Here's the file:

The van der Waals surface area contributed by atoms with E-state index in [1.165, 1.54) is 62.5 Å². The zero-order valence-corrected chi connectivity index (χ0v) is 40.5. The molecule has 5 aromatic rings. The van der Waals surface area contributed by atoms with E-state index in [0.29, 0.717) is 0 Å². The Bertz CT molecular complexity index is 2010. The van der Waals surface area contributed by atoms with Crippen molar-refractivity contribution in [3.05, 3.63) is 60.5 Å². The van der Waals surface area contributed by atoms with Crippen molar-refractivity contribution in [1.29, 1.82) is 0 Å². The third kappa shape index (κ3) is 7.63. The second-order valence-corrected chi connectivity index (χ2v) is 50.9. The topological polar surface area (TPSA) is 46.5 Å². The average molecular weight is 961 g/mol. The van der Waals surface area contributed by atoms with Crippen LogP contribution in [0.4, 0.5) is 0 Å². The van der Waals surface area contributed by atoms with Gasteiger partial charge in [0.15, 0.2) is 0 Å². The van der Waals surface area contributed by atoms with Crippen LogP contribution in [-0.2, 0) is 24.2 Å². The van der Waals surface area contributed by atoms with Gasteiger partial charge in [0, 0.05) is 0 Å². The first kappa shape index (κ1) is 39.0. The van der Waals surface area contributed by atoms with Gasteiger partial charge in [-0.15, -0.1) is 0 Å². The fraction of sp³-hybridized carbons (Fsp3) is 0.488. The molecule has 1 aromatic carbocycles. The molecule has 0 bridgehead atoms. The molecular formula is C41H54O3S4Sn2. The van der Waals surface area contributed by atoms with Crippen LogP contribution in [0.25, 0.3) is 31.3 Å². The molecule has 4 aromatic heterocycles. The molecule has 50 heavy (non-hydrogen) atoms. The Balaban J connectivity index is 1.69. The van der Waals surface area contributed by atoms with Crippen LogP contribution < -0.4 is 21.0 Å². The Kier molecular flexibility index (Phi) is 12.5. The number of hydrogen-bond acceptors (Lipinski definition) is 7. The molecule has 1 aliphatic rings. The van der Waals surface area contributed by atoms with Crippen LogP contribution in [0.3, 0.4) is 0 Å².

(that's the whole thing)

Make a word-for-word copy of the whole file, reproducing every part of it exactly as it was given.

The van der Waals surface area contributed by atoms with E-state index in [1.165, 1.54) is 62.5 Å². The zero-order valence-corrected chi connectivity index (χ0v) is 40.5. The molecule has 5 aromatic rings. The van der Waals surface area contributed by atoms with E-state index in [0.29, 0.717) is 0 Å². The Bertz CT molecular complexity index is 2010. The van der Waals surface area contributed by atoms with Crippen molar-refractivity contribution in [3.05, 3.63) is 60.5 Å². The van der Waals surface area contributed by atoms with Crippen molar-refractivity contribution in [1.29, 1.82) is 0 Å². The third kappa shape index (κ3) is 7.63. The second-order valence-corrected chi connectivity index (χ2v) is 50.9. The topological polar surface area (TPSA) is 46.5 Å². The average molecular weight is 961 g/mol. The van der Waals surface area contributed by atoms with Crippen LogP contribution in [0.4, 0.5) is 0 Å². The van der Waals surface area contributed by atoms with Gasteiger partial charge in [0.15, 0.2) is 0 Å². The van der Waals surface area contributed by atoms with Crippen LogP contribution in [-0.2, 0) is 24.2 Å². The van der Waals surface area contributed by atoms with Gasteiger partial charge in [0, 0.05) is 0 Å². The first kappa shape index (κ1) is 39.0. The van der Waals surface area contributed by atoms with Gasteiger partial charge in [-0.15, -0.1) is 0 Å². The fraction of sp³-hybridized carbons (Fsp3) is 0.488. The molecule has 1 aromatic carbocycles. The molecule has 0 bridgehead atoms. The molecular formula is C41H54O3S4Sn2. The van der Waals surface area contributed by atoms with Crippen LogP contribution in [0.25, 0.3) is 31.3 Å². The molecule has 4 aromatic heterocycles. The molecule has 50 heavy (non-hydrogen) atoms. The Balaban J connectivity index is 1.69. The van der Waals surface area contributed by atoms with Crippen LogP contribution < -0.4 is 21.0 Å². The Kier molecular flexibility index (Phi) is 12.5. The number of hydrogen-bond acceptors (Lipinski definition) is 7. The molecule has 1 aliphatic rings. The van der Waals surface area contributed by atoms with Crippen LogP contribution in [0.3, 0.4) is 0 Å².